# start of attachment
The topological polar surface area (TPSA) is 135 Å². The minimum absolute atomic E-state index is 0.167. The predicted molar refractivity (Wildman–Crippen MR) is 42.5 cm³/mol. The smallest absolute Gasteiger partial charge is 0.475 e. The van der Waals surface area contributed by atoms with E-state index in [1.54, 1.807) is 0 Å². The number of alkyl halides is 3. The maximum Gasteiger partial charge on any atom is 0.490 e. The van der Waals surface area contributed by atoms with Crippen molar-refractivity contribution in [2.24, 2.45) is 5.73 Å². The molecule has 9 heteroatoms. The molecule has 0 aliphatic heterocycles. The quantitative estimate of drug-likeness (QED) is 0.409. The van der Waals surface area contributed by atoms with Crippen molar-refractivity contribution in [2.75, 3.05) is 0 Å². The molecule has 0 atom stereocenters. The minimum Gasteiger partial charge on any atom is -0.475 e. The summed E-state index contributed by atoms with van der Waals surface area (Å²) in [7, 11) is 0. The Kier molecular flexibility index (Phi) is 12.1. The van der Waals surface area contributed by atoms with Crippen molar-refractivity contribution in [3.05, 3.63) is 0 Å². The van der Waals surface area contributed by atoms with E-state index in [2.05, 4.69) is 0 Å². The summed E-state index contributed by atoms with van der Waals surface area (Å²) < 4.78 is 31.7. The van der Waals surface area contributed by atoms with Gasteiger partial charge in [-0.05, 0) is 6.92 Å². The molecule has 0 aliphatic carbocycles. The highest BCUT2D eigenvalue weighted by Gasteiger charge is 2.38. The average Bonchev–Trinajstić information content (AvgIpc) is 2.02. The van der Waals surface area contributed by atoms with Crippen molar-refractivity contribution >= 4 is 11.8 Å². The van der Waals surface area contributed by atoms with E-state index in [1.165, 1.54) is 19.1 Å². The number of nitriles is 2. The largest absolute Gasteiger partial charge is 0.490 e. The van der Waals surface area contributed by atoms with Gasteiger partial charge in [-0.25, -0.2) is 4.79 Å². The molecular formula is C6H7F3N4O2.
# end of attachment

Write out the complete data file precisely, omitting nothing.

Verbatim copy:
The topological polar surface area (TPSA) is 135 Å². The minimum absolute atomic E-state index is 0.167. The predicted molar refractivity (Wildman–Crippen MR) is 42.5 cm³/mol. The smallest absolute Gasteiger partial charge is 0.475 e. The van der Waals surface area contributed by atoms with E-state index in [1.54, 1.807) is 0 Å². The number of alkyl halides is 3. The maximum Gasteiger partial charge on any atom is 0.490 e. The van der Waals surface area contributed by atoms with Crippen molar-refractivity contribution in [2.24, 2.45) is 5.73 Å². The molecule has 9 heteroatoms. The molecule has 0 aliphatic heterocycles. The quantitative estimate of drug-likeness (QED) is 0.409. The van der Waals surface area contributed by atoms with Crippen molar-refractivity contribution in [2.75, 3.05) is 0 Å². The molecule has 0 atom stereocenters. The minimum Gasteiger partial charge on any atom is -0.475 e. The summed E-state index contributed by atoms with van der Waals surface area (Å²) in [7, 11) is 0. The Kier molecular flexibility index (Phi) is 12.1. The van der Waals surface area contributed by atoms with Crippen molar-refractivity contribution in [3.05, 3.63) is 0 Å². The van der Waals surface area contributed by atoms with E-state index in [2.05, 4.69) is 0 Å². The summed E-state index contributed by atoms with van der Waals surface area (Å²) < 4.78 is 31.7. The van der Waals surface area contributed by atoms with Gasteiger partial charge in [-0.05, 0) is 6.92 Å². The molecule has 0 aliphatic carbocycles. The highest BCUT2D eigenvalue weighted by Gasteiger charge is 2.38. The average Bonchev–Trinajstić information content (AvgIpc) is 2.02. The van der Waals surface area contributed by atoms with Crippen molar-refractivity contribution >= 4 is 11.8 Å². The van der Waals surface area contributed by atoms with E-state index in [1.165, 1.54) is 19.1 Å². The number of nitriles is 2. The largest absolute Gasteiger partial charge is 0.490 e. The van der Waals surface area contributed by atoms with Gasteiger partial charge in [-0.25, -0.2) is 4.79 Å². The molecular formula is C6H7F3N4O2.